We remand to the district court to use the correct legal standard to determine whether Billioni’s speech is protected under the First Amendment.
The unpublished decision does not have precedential value.
The District Court decision is linked here. (Mike Frisch)
Friday, December 28, 2018
The United States Court of Appeals for the District of Columbia Circuit reinstated claims brought by U.S. citizens arising from the Holocaust in Hungary that had been dismissed by the district court
“Nowhere was the Holocaust executed with such speed and ferocity as it was in Hungary.” Simon v. Republic of Hungary, 812 F.3d 127, 133 (D.C. Cir. 2016) (internal quotation marks and citation omitted). More than 560,000 Hungarian Jews—68% of Hungary’s pre-war Jewish population—were killed in one year. Id. at 134. In 1944 alone, a concentrated campaign by the Hungarian government marched nearly half a million Jews into Hungarian railroad stations, stripped them of all their personal property and possessions, forced them onto trains, and transported them to death camps like Auschwitz, where 90% of them were murdered upon arrival. Id. at 133–134.
Fourteen of the very few survivors of the Hungarian government’s pogrom (collectively, “Survivors”), including four United States citizens, filed suit against the Republic of Hungary and Magyar Államvasutak Zrt. (“MÁV”), Hungary’s state-owned railway company. As relevant here, the litigation seeks compensation for the seizure and expropriation of the Survivors’ property as part of the Hungarian government’s genocidal campaign. See Simon, 812 F.3d at 134.
Winston Churchill described the brutal genocidal expropriations, deportations, and mass extermination of Hungarian Jews at Nazi death camps as “‘probably the greatest and most horrible crime ever committed in the history of the world.’” Simon, 812 F.3d at 132. The district court erred in declining to exercise statutorily conferred jurisdiction over the Survivors’ effort to obtain some measure of reparation for those injuries both by wrongly requiring them to adjudicate their claims in Hungary first, and by misapplying the law governing the forum non conveniens analysis. We deny the Survivors’ request that the case be reassigned, and remand for further proceedings consistent with this opinion.
KATSAS, Circuit Judge, dissenting: The district court concluded that this foreign-cubed case—involving wrongs committed by Hungarians against Hungarians in Hungary— should be litigated in Hungary. In so doing, the court permissibly applied the settled law of forum non conveniens.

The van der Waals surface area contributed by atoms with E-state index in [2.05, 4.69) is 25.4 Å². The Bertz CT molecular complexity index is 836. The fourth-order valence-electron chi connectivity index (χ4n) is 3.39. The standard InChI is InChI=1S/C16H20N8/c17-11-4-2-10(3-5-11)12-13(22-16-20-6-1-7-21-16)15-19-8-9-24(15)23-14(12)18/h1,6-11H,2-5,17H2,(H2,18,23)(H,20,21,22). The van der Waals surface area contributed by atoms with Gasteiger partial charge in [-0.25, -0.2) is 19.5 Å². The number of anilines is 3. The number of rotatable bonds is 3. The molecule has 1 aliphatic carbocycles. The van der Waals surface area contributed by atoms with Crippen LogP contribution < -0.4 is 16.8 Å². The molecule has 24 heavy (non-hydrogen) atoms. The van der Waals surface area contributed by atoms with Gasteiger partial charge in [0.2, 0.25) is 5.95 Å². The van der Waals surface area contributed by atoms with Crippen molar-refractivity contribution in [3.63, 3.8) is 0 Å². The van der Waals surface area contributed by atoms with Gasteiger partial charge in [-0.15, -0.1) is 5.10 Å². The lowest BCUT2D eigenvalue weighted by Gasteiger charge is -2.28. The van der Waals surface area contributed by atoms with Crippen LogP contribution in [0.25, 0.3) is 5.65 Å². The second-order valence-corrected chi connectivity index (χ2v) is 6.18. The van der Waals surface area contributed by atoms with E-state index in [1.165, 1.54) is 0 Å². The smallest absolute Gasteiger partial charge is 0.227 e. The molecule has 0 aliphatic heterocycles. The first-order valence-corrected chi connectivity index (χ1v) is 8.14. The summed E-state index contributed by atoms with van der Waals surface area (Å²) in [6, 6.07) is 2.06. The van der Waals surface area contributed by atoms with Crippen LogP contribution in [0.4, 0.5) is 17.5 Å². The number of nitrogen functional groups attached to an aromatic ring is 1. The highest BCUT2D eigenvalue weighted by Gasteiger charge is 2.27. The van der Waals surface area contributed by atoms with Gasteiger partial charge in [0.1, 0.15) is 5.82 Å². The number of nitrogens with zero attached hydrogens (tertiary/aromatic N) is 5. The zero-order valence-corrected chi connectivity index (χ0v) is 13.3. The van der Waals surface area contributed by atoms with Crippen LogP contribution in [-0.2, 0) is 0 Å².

The majority opinion is authored by Circuit Judge Millett joined by Circuit Judge Pillard. (Mike Frisch)
Tuesday, December 18, 2018
The United States Court of Appeals for the District of Columbia Circuit affirmed a decision to deny access to the tax records of a person in the news
The Internal Revenue Service (IRS) collects more than money. It acquires and maintains a reservoir of sensitive information about taxpayers. And time was, the President could—for any reason or no reason at all—order the IRS to make that sensitive information public. The arrangement worked out fine for decades. Then the Nixon administration compiled a list of political enemies and ordered the IRS to harass them. The resulting scandal prompted the Congress to enact sweeping legislation to protect taxpayer privacy. The Internal Revenue Code (IRC) now mandates that tax “[r]eturns and return information shall be confidential” unless they fall within one of the statute’s narrowly drawn exceptions. I.R.C. § 6103(a).
At first blush, the IRC stands in tension with the Freedom of Information Act (FOIA), which vests the public with a broad right to access government records. 5 U.S.C. § 552(a)(3)(A). One statute demands openness; the other privacy. But as we explain infra, the statutes work well together. Not all records are subject to FOIA requests. An agency need not disclose records “specifically exempted from disclosure by statute.” Id. § 552(b)(3). Because the IRC is such a statute, records that fall within its confidentiality mandate are exempt from FOIA.
This case presents the question whether a member of the public—here, a nonprofit organization—can use a FOIA request to obtain an unrelated individual’s tax records without his consent. With certain limited exceptions—all inapplicable here—the answer is no. No one can demand to inspect another’s tax records. And the IRC’s confidentiality protections extend to the ordinary taxpayer and the President alike. Accordingly, we affirm the dismissal of the Electronic Privacy Information Center (EPIC)’s lawsuit seeking President Donald J. Trump’s income tax records.